By the beginning of next year, large companies in the EU or that do a substantive amount of business in EU countries will be required to issue sustainability disclosures under new rules. ESG columnist John Peiserich sorts through the details.
In mid-November 2022, the European Parliament adopted the Corporate Sustainability Reporting Directive (CSRD), a major expansion of the 2014 Non-Financial Reporting Directive (NFRD). The new rules will quadruple the number of companies required to provide sustainability disclosures and expand the reporting requirements to non-European companies with a significant presence in the EU. The Council of the European Union, the body of national ministers that adopts laws passed by the European Parliament, ratified this final version on Nov. 11, 2022. Implementation of the directive is to start with larger companies by the beginning of 2024, with rollout to smaller companies over the following two years.
The CSRD’s disclosure requirements are promulgated in the European Sustainability Reporting Standards (ESRS), a standardized framework of rules for companies that will be subject to the CSRD. As early as 2020, the European Commission delegated the preparation of new sustainability reporting standards to the European Financial Reporting Advisory Group (EFRAG), a private association that is primarily financed by the EU. After an initial draft and feedback period, EFRAG approved the final version in November 2022, including 12 reporting standards such as pollution, climate change, workers in the value chain, end users, and business conduct.
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Does CSRD apply to non-EU companies?
Most notably, this decision impacts companies outside of the EU. Those with a large presence in the EU, which the CSRD defines as having an annual generation of $150 million or more, will be subject to the reporting requirements of the CSRD. Qualifying non-EU companies will have to file the same annual report as European companies. The CSRD does allow the European Commission to accept foreign sustainability reporting standards as equivalent to the European requirements and, therefore, exempt foreign companies from duplicative reporting. However, it appears unlikely that the EU would consider the proposed and untested SEC reporting requirements as equivalent to the robust ESRS obligations.
Burdens of the CSRD
Perhaps the most burdensome addition to the CSRD is the requirement for companies to have their sustainability reporting independently audited and certified. This obligation, which the EU Council and European Parliament agreed upon in summer 2022, comes amid a global backlash to greenwashing, the growing practice by companies of overstating their sustainability in order to appease consumers or regulators.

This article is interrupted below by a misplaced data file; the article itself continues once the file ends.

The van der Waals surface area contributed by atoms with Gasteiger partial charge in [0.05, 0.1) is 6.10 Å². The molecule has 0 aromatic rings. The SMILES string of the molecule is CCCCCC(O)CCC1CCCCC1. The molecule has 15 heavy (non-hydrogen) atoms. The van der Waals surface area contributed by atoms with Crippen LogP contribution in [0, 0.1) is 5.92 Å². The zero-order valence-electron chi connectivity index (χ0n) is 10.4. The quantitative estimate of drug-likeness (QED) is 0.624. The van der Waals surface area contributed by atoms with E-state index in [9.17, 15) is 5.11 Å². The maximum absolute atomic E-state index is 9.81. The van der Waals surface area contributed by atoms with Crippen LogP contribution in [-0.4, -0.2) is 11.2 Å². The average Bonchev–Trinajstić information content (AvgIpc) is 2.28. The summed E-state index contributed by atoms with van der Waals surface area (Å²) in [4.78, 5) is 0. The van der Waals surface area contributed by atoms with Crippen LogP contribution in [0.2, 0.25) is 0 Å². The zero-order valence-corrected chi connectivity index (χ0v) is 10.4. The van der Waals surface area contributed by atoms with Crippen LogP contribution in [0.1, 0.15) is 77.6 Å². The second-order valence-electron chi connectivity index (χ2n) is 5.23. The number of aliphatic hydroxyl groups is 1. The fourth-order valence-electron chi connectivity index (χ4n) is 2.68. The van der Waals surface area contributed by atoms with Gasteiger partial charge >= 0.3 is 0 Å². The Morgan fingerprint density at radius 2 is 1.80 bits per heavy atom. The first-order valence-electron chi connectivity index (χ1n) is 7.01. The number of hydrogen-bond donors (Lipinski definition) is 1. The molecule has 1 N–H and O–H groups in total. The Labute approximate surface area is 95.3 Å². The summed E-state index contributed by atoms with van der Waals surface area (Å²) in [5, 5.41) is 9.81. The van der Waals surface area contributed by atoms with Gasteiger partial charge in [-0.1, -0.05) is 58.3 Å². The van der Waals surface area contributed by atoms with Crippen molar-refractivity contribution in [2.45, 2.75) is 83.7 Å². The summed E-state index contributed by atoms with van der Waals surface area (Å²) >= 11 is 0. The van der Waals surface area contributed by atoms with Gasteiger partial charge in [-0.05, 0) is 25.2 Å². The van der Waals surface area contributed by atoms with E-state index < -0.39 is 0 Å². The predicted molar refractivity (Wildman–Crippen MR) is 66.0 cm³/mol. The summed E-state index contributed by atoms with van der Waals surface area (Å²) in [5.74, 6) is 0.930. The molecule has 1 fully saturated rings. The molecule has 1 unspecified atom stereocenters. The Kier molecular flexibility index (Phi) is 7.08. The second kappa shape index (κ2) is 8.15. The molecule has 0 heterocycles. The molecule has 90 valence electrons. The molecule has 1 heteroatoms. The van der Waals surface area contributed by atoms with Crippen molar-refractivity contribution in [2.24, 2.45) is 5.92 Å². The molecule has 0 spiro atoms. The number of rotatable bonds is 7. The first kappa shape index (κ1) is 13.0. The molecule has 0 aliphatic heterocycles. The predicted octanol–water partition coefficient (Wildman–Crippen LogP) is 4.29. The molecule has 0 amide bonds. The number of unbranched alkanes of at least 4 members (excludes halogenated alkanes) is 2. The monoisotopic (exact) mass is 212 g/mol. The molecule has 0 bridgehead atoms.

Policymakers continue to design ways to curb this practice, especially as sustainability reporting becomes more formalized. The European Securities and Markets Authority (ESMA) recently released draft guidelines that would require any investment fund with an ESG-related name to ensure that 80% of its investments support ESG policies. At the same time, ESMA and other EU financial regulators formally requested help from industry experts to better understand the risks associated with greenwashing, particularly in the financial sector, to guide future policymaking.
Potential additional rules
To combat greenwashing, the UK has also proposed rules to require asset managers to back up their sustainability claims. The Financial Conduct Authority (FCA), the body that regulates the conduct of the UK’s financial industry, is expected to finalize rules by mid-2023 that will restrict ESG-related labels and require consumer-facing disclosures for any investment product that does claim to be sustainable.
This evolving market for sustainability data has created multiple firms and nonprofits that provide ESG data and rate the sustainability of companies. The next tier of greenwashing protection appears to be streamlining and regulating these data providers. Last year, the International Organization of Securities Commissions urged regulators around the world to improve the transparency of ESG ratings providers. The UK’s FCA recently announced that it is working on a formalized code of conduct for ratings providers, and it encouraged providers to follow voluntary codes of conduct in the meantime to prevent any conflicts of interest. Time will tell if the EU follows, or if the UK ever sees, the need to make ESG rankings a nationalized service.
CSRD creates risk and requires preparation for compliance
In the meantime, companies are at risk. Conflicting requirements across jurisdictional boundaries raise real concerns in the business community. As regulatory authorities impose new obligations without harmonizing between authorities, businesses will file disclosures sometimes addressing identical data sets responsive to slightly different data requests. Combine those slight differences with voluntary sustainability reporting, and companies are unintentionally set up to fail. Conflicting climate-related reporting and disclosures are among the most significant risks facing companies today. Thoughtful preparation, including understanding of the underlying data, is key.